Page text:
Please turn on javascript in your browser to play chess.
Only Chess Forum

Only Chess Forum

  1. 11 Oct '14 12:16
    I might (finally!) take part in a OTB tournament soon (November maybe), and I am preparing more psychologically than on the table.
    Though, I am looking for the traps I had been stepped in in my corr. games during last years. And I am preparing a kind of repertoire that should minimize a quick catastrophe in the opening phase.

    But, when I looked back to many patzerish endings, it crossed my mind that it's better to be check-mated in 3rd move (Queen h4 or h5) than to ruin won ending or lose dead draw ending...

    What do you prefer?
    Quick check-mate or shameful ignorance in an ending?
  2. 11 Oct '14 12:31 / 1 edit
    Go for the poor ending - chances are your opponent will be just as bad
    in that phase of the game as the rest of us.

    It's sounds like you are looking at and thinking about what mistakes
    YOU might make and getting a wee bit worried about it.

    Look forward to exploiting the mistakes your opponents will make,
    and they will make them. All you have to do is spot it when it happens
    and if you miss it be assured that blunders come in two's.
    So you will get them on their next move.

    Good Luck.
  3. Standard member patrickrutgers
    Pale Yellow Star!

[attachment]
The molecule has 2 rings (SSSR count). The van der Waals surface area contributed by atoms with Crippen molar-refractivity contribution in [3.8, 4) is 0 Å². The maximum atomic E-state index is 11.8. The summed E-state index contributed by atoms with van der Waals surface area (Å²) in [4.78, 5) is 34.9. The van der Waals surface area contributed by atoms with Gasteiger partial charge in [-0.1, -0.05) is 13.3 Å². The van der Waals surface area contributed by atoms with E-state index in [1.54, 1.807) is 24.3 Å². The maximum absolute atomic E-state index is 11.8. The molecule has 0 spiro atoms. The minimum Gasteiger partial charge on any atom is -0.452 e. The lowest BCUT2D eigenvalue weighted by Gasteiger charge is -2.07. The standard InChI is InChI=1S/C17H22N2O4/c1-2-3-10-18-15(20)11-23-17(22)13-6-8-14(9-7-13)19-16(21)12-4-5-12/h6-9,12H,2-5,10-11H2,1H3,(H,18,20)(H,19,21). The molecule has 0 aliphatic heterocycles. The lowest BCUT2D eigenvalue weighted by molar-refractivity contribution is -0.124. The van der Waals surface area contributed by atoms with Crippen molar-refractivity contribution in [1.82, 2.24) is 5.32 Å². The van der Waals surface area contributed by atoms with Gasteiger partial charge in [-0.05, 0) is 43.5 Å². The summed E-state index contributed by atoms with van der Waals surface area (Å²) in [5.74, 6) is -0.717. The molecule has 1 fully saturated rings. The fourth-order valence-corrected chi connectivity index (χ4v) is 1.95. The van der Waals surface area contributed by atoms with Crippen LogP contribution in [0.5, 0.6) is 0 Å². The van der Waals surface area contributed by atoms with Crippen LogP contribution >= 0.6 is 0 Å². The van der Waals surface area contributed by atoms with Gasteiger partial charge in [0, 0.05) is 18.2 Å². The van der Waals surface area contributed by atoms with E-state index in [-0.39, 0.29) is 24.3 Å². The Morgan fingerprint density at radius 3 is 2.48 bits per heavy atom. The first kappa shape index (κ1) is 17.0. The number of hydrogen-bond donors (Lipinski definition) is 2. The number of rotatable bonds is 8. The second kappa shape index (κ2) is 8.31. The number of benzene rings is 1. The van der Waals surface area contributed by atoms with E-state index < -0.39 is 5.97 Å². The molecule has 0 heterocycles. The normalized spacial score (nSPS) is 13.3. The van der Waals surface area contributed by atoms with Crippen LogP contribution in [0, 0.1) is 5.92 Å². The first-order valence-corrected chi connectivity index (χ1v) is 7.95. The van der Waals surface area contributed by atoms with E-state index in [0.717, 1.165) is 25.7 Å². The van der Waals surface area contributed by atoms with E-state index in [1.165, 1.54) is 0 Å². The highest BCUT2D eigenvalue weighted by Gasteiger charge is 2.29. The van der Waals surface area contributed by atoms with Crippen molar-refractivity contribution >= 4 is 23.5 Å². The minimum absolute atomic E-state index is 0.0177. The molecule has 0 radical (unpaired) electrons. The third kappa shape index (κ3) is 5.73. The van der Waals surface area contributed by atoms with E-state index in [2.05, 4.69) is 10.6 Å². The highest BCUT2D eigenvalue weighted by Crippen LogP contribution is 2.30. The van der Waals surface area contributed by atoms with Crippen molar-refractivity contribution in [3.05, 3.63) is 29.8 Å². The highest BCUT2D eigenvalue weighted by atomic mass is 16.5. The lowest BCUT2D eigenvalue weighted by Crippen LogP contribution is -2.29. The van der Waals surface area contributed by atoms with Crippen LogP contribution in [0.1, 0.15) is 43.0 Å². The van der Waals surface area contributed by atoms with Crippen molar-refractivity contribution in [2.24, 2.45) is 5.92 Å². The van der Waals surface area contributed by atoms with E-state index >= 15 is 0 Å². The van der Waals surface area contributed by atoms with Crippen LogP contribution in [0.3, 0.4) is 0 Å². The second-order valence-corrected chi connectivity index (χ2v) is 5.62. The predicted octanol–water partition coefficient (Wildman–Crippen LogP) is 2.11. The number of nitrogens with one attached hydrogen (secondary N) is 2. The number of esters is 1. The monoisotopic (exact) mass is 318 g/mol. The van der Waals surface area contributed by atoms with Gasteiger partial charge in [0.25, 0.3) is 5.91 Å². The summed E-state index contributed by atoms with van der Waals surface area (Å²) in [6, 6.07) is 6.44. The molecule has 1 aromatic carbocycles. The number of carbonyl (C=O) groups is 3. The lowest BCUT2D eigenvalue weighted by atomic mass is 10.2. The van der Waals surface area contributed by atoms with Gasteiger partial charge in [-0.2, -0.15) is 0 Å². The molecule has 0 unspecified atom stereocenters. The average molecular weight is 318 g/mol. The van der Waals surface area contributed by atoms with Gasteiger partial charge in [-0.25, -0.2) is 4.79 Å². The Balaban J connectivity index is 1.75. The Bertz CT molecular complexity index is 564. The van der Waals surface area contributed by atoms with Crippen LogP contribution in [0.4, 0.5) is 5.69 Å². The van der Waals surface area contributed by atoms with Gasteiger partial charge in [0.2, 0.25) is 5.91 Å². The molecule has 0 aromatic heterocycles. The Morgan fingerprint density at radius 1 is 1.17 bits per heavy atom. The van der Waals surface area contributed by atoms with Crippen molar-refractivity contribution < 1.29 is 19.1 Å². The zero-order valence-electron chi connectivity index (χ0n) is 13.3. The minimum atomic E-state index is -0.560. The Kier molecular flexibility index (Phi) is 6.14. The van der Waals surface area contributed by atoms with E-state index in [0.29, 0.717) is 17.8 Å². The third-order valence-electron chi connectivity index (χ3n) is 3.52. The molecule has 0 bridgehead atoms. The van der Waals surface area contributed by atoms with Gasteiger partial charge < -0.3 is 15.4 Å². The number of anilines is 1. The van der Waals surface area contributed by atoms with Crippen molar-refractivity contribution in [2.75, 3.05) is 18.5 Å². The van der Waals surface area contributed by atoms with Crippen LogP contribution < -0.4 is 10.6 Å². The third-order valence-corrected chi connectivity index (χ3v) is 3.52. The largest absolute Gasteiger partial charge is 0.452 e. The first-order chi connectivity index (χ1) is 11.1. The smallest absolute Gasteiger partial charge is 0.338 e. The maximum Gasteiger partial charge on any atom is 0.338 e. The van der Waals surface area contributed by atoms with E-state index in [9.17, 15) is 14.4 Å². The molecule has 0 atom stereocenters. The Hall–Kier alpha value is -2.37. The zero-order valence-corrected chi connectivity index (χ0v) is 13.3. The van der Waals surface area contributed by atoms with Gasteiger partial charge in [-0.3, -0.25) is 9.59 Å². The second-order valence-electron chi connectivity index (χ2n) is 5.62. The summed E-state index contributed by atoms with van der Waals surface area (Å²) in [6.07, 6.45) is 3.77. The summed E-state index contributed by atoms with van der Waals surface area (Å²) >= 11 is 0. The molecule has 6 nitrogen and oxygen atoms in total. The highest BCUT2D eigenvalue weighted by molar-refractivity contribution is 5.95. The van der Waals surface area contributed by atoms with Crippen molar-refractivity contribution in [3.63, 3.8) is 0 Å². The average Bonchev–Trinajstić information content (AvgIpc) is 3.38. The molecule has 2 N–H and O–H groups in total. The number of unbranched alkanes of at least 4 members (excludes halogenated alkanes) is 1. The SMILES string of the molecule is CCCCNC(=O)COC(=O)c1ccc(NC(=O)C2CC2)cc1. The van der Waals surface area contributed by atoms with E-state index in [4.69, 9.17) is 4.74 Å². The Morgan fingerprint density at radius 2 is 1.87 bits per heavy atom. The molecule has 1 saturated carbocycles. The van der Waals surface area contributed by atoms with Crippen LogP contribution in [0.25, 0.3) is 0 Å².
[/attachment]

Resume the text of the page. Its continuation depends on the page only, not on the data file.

11 Oct '14 14:27
    Originally posted by vandervelde


    But, when I looked back to many patzerish endings, it crossed my mind that it's better to be check-mated in 3rd move (Queen h4 or h5) than to ruin won ending or lose dead draw ending...

    What do you prefer?
    Quick check-mate or shameful ignorance in an ending?
    Was it Lasker: "The hardest game to win is a won game."

    Been there and hate it. A won game is a terrible thing to waste.

    I have heard some on this site slow their moves to a crawl when they are losing, perhaps hoping to pull out a win by timeout. My move making really slows down when I think I'm winning.

    Losing a 3 move game, I console myself by saying, "Essentially, my opponent knows some little parlor trick, something I never learned by studying 'real' chess. Had we gotten to the meat of the game, I'm sure I would have won." Ok, I still lost, but if I convince myself it wasn't 'real' then I everything's OK!